The United States and Jordan work collectively toward the common goal of a stable, secure, and prosperous Middle East. Jordan is a vital U.S. partner on a wide range of regional security issues. The United States works with Jordan to increase cooperation on border security, maritime security, arms transfers, cybersecurity, and counterterrorism. In addition, Jordan participates with U.S. and Global Coalition forces against al-Qa’ida, the Islamic State of Iraq and Syria (ISIS), and their regional and global affiliates. Jordan and the United States maintain a formal Status of Forces Agreement (SOFA).

Jordan’s stability and security is a priority for the United States, and we provided Jordan with assistance since the late 1960s. The United States and Jordan have memorialized bilateral foreign assistance in three non-binding Memoranda of Understanding (MOU) (FYs 2010-2014, 2015-2017, and 2018-2022), demonstrating a strong, multi-year U.S. commitment to Jordan’s security and stability. The MOUs outline areas of critical security and economic cooperation, while simultaneously helping Jordan mitigate the effects of regional crises, including the strain of refugees from Syria and Iraq on Jordan’s budget. Under the current five-year, $1.275 billion per year MOU, the United States undertakes to provide a minimum of $350 million of Foreign Military Financing (FMF) each year.

Since 2014, the U.S. Department of State provided Jordan with $2.03 billion in Foreign Military Financing (FMF), which makes Jordan the third largest global recipient of FMF funds. In addition, the Department of Defense (DoD) has provided an additional $246 million to the Jordanian Armed Forces under its 333 authority since 2017, making Jordan one of the largest recipients of this funding. Further, the United States has supported the Jordan Border Security Program, an integrated border security surveillance, detection, and interdiction system along 350 miles of Jordan’s land borders since 2009, at a cost of over $234 million. All of these funds support provision of equipment and other assistance Jordan urgently needs to rapidly respond to transnational threats along its border and participate in Global Coalition operations, including: spare parts for F-16 aircraft and UH-60 Blackhawk helicopters, precision guided munitions, night vision devices, small arms, and other essential equipment.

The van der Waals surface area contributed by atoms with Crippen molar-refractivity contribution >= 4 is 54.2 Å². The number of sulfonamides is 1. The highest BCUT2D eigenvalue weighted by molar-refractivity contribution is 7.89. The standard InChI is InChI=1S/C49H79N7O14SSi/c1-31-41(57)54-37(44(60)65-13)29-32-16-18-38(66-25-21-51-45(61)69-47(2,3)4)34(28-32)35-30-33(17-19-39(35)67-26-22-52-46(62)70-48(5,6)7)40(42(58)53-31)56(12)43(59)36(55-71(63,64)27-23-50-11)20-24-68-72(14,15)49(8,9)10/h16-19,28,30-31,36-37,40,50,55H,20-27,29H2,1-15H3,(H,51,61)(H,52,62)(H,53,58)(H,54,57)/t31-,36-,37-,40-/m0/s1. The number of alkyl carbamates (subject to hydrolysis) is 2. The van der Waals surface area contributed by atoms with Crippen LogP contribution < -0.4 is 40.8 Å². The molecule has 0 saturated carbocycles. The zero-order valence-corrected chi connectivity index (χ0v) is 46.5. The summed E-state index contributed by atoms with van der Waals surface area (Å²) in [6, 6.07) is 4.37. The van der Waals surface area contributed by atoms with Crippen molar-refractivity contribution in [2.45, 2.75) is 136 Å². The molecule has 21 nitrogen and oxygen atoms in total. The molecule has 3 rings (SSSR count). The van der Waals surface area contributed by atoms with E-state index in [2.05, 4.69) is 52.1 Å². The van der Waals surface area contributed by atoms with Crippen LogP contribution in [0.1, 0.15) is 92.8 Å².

Since 2014, the U.S. Department of State provided Jordan with $18.88 million for International Military Education and Training (IMET), which is one of our largest global allocations. Nearly 6,000 members of the JAF have received training in the United States. IMET courses advance military professionalization, build capacity in key areas, enhance interoperability with U.S. forces, and create a deeper understanding of the United States. IMET is key to establishing lasting relationships with future leaders; graduates in Jordan include King Abdullah II, the Chairman of the Joint Chiefs of Staff, the Vice Chairman, the Air Force commander, the Special Forces commander, and numerous other commanders.

The U.S. has $5.3 billion in active government-to-government sales cases with Jordan under the Foreign Military Sales (FMS) system. FMS sales notified to Congress are listed here, and recent and significant prior sales include: F-16 weapons, munitions, ground vehicles, jet engines, and logistics support; High-Mobility Artillery Rocket Systems (HIMARS); Guided Multiple Launch Rocket Systems (GMLRS), and other multiple rocket launch systems; 37 Meter Coastal Patrol Boats; as well as AMRAAM air-to-air and Javelin anti-tank missiles.

The U.S. also authorized the permanent export of over $764 million in defense articles to Jordan since 2014, via the Direct Commercial Sales (DCS) process. The top categories of DCS to Jordan include: aircraft, fire control/night vision, and military electronics.

Jordan was designated as a Major Non-NATO ally in 1996, and such designation provides a number of benefits reserved to North Atlantic Treaty Organization and allied nations, including potential participation in cooperative research and development, priority delivery for Excess Defense Articles (EDA), and reciprocally-funded cooperative training. Since 2014, Jordan received three C-130 aircraft, MEI-23E Hawk missiles, and cargo trucks via the EDA program.

For further information, please contact the Bureau of Political-Military Affairs, Office of Congressional and Public Affairs at PM-CPA@state.gov, and follow the Bureau of Political-Military Affairs on Twitter, @StateDeptPM.

U.S. Department of State

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